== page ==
After so long on a ramen diet, figuring out what to do with our money can be daunting – hell, just spending at all can be a challenge. There’s a fine line between thrifty and cheapskate and I have been on the wrong side of it more times than I can count. While I still struggle with that, what’s helped me more than anything else has been a simple shift in perspective – I’m not buying things, I’m buying experiences.
For all the misery that the post-college grind can put you through, one of the gifts near-poverty offers is a sense of what’s truly lasting and valuable. You can make another thirty bucks – that bottle of whisky with your friends on a warm summer night doesn’t come anywhere as easy. Same goes for experimenting with a new hobby or investing in a new way to de-stress, both of which can dramatically enrich your life and contribute to your long-term growth.
Of course, none of this is to say that you should be wasteful with your money – just that you should have a firm understanding of the things you like, the fundamentals of quality, and an openness to exploring without feeling guilty for it – but on the note of the things you want…
Ask Yourself What You Don’t Want
It’s one thing to know what you like when it comes to food, drinks, and clothes – knowing what path we want to ultimately be on is something else altogether. And it’s something I’ve seen time and again in my work. Those thousands of clients I talked about earlier? Well, I’ve actually had the chance to sit down with them one-on-one and ask, in one way or another, what they wanted to be when they grew up.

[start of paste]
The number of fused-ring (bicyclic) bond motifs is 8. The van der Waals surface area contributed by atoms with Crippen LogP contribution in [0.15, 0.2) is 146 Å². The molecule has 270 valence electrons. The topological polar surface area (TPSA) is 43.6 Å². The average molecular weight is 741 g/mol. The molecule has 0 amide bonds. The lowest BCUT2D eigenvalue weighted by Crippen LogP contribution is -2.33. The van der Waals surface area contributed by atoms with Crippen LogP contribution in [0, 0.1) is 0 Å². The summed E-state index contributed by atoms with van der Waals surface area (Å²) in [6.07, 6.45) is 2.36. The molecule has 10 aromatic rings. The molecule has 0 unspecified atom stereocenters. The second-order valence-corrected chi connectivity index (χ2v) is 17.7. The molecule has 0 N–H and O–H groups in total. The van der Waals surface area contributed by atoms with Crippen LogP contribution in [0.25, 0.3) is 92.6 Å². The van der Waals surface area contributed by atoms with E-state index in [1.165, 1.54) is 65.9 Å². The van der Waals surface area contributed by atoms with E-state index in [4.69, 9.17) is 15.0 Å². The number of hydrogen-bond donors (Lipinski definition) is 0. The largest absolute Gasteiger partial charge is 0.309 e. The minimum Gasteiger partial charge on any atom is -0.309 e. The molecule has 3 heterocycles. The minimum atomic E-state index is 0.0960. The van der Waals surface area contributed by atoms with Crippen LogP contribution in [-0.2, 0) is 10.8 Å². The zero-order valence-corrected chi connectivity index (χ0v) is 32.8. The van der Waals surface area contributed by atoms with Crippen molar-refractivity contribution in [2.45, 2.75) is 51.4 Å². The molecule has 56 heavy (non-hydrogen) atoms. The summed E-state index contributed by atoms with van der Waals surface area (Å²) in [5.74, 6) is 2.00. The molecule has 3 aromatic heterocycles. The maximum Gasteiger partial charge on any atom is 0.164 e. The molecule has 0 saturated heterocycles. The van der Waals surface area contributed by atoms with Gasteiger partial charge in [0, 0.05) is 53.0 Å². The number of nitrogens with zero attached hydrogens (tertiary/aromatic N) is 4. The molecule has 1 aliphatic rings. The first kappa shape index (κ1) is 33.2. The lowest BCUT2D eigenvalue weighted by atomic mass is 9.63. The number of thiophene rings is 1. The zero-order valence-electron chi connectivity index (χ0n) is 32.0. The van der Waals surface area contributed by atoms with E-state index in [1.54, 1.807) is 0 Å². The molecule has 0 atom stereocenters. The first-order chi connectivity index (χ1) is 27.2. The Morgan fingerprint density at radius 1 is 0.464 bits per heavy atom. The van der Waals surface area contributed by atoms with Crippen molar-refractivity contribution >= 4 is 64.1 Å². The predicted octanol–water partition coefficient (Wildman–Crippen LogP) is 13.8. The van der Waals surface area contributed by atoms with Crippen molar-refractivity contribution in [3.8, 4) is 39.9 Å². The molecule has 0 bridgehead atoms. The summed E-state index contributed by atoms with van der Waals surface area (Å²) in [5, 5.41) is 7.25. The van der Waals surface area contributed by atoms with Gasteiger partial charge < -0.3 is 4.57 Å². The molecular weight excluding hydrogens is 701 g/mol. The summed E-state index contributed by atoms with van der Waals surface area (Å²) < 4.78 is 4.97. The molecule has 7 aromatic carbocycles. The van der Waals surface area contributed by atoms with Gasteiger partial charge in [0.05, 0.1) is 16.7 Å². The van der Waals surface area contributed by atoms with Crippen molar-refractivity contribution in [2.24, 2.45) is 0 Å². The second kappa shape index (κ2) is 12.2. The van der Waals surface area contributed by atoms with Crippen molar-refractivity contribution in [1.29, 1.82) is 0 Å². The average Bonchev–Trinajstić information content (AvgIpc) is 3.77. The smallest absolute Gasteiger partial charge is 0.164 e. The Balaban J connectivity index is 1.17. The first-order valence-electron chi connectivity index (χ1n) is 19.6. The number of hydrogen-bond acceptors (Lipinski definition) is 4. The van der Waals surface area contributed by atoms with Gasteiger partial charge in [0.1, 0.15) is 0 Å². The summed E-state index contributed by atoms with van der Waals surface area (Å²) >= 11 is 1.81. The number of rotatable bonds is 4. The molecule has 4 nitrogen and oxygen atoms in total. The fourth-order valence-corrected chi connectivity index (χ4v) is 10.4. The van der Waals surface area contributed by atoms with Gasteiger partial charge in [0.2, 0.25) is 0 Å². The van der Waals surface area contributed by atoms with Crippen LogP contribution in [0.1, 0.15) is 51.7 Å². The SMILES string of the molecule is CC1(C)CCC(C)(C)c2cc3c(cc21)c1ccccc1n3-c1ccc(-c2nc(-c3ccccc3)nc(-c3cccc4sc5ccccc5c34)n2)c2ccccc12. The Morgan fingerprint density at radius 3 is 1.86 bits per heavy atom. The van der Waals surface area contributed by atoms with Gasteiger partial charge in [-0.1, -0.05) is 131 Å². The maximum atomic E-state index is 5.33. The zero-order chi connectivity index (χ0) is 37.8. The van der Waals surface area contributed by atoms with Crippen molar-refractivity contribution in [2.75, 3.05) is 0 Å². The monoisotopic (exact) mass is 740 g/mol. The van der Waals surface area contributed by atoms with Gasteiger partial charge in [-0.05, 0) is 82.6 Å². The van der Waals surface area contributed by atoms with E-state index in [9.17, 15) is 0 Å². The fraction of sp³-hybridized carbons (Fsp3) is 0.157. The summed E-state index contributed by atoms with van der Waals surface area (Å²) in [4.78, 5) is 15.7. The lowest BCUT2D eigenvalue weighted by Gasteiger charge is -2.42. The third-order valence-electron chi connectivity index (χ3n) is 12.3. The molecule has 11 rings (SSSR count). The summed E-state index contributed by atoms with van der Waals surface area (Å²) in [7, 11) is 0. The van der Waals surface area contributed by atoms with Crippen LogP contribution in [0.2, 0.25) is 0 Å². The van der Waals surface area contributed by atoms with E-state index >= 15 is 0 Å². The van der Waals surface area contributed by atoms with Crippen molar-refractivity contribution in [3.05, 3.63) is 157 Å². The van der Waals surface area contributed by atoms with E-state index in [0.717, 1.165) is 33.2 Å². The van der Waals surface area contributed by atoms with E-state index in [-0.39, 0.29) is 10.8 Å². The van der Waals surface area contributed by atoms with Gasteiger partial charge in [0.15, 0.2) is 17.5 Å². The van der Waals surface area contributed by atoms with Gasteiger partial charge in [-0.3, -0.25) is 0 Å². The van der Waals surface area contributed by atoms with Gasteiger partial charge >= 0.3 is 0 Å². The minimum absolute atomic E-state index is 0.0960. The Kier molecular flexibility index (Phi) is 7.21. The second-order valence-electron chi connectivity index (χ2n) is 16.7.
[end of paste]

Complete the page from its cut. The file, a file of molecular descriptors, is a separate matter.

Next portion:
I can’t tell you how many break down in an existential panic when I ask that. Given the chance to get trained for a fresh start in a new career, many up and stammer that they simply don’t know what they want to pursue.
The harsh fact is that choosing one option means choosing against so many others. That’s an enormous amount of pressure, and plenty of folks crumble underneath the weight of it. But when I see my clients start to hyperventilate, I have them take a deep breath, count to five, at which point I ask them if they want to go into telemarketing.
Now that usually gets a definitive answer. Barring the sales-minded folks, my clients will empathetically tell me no, they don’t want to be telemarketers. Definitely not that.
Which is when I ask if they’d like to be serving tables, and no, most of them don’t want that either. I might go on to suggest janitorial work, computer programming, luchador wrestling, but by then, they tend to get at what I’m driving at.
We can use the same principle.
It will always be tough to decide what you want to do, but one thing that can make it easier is to ask yourself what you don’t. What would be an unacceptable place for you to be in your life? Stuck in some lifeless corporate rat race? Spending a decade performing backbreaking manual labor? Trapped in some city you never liked to begin with? Still single? Still in a bad relationship?
These are the questions that you’ll need to ask.
What are the things you don’t want to happen? What are your categorical unacceptable scenarios, and how can we prevent ‘em from happening?
Will that solve the issue? I can’t promise that it will.
What I can promise is that it will make things one helluva lot easier.